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#32 Mutations, aglets & our (over)complicated world
It’s Design Lobster #32. This week we are tying our shoelaces and venturing forth into an (over)complicated world. Get them boots on. 👢👢
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Question: Just how complicated should things be?
Above: an analog computer in 1964.
In a summer of algorithmic exam chaos, vaccine claims and counter claims and general weird technological entanglement, it can feel at times like the world has become unmanageably complicated. It’s no wonder in some ways, when faced with all this complexity, that some people just check out and decide to believe that the Earth is flat or that Beyoncé is an Illuminati wizard. 🧙🏾♀️
Samuel Arbesman’s 2016 book Overcomplicated tackles this subject, arguing that the world has now become so nested with complexity that no individual could ever hope to understand it all. He believes we should approach the human designed world as technological naturalists, treating it more like a living system than as a technological artefact, expecting weird side-effects and feedback loops to any interventions that we make in it.
“The vast majority of computer programs will never be thoroughly comprehended by any human being.”
It’s an interesting provocation to any designer. Clearly, the designerly tendencies to disentangle and simplify the complicated are an increasingly urgent skill. Humanity’s ability to remain the master of our technological environment might depend on it. However, crucially, we need to go about that work with humility, preparing to be surprised by the consequences of our efforts to make things better.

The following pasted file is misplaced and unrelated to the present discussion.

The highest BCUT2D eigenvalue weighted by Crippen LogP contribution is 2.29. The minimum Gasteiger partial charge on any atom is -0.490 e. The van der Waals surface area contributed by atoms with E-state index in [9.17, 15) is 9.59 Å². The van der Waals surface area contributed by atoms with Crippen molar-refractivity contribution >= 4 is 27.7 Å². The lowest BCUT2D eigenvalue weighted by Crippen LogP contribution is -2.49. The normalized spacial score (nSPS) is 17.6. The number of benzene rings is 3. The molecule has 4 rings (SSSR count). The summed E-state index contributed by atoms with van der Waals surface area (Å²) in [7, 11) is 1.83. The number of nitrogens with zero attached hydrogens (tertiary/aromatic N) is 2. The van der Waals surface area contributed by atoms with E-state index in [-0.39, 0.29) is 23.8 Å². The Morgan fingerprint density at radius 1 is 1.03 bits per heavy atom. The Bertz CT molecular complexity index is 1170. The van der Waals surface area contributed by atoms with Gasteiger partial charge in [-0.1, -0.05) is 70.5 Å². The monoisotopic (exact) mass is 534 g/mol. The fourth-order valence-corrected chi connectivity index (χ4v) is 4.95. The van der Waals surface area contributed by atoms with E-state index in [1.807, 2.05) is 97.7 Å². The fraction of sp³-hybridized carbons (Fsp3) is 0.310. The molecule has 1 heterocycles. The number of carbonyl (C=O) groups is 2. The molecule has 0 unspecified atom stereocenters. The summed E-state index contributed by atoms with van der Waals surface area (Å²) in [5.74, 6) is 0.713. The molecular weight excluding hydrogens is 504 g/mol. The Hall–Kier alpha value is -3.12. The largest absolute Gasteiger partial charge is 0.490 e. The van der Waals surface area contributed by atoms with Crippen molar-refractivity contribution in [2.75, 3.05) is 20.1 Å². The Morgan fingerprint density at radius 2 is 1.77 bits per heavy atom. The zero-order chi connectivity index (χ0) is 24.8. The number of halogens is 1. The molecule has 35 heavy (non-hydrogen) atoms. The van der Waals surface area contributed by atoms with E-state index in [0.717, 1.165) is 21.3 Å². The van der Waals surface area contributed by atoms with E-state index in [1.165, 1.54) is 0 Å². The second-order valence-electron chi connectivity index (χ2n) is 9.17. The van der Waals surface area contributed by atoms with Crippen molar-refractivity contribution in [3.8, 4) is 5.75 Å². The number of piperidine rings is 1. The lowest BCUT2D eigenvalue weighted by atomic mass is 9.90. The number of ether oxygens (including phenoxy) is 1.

Design takeaway: What would a technological naturalist think of your design work?
A podcast about complexity with Samuel Arbesman.
Above: a selection of metal aglets, some attached to laces, some not.
If we define great design as something that works without you noticing it, then aglets are surely up there among the best. Shoelaces do a great job of holding our shoes together around our feet, but they would be nothing without the tiny bits of pressed metal or plastic at each end to prevent their woven fabric from coming apart.
Despite some claims, it is reportedly untrue that aglets were invented by the English inventor Harvey Kennedy in the 18th century. Given that there is evidence of laced shoes as early as 3500 BCE it does seem unlikely it took that long for a solution to unravelling laces to be found.
Aglets are an interesting example of design that is both completely essential and utterly unobtrusive. They’re so critical in fact they’re a bit of a vulnerability in the design of a laced shoe. Lose an aglet and before very long you might not be able to tie up and walk in a shoe at all. Nightmare.
Design takeaway: What unnoticed components are critical to the success of your design?
I am obsessed with Professor Shoelace’s website.
Quote: “Designers should become what, in biology, is referred to as a mutagen–an agent that produces mutations in the artificial world. Interaction among disciplines and people is crucial.”
– Carlo Ratti, director of the MIT Senseable City Lab
I was intrigued by this quote when I read it. It captures something about the way good designers bring together different disciplines to create something unexpected – mutant even. That collision of different perspectives on a problem bringing about a solution that no-one could have come up with individually.
Keep discovering. 🦞
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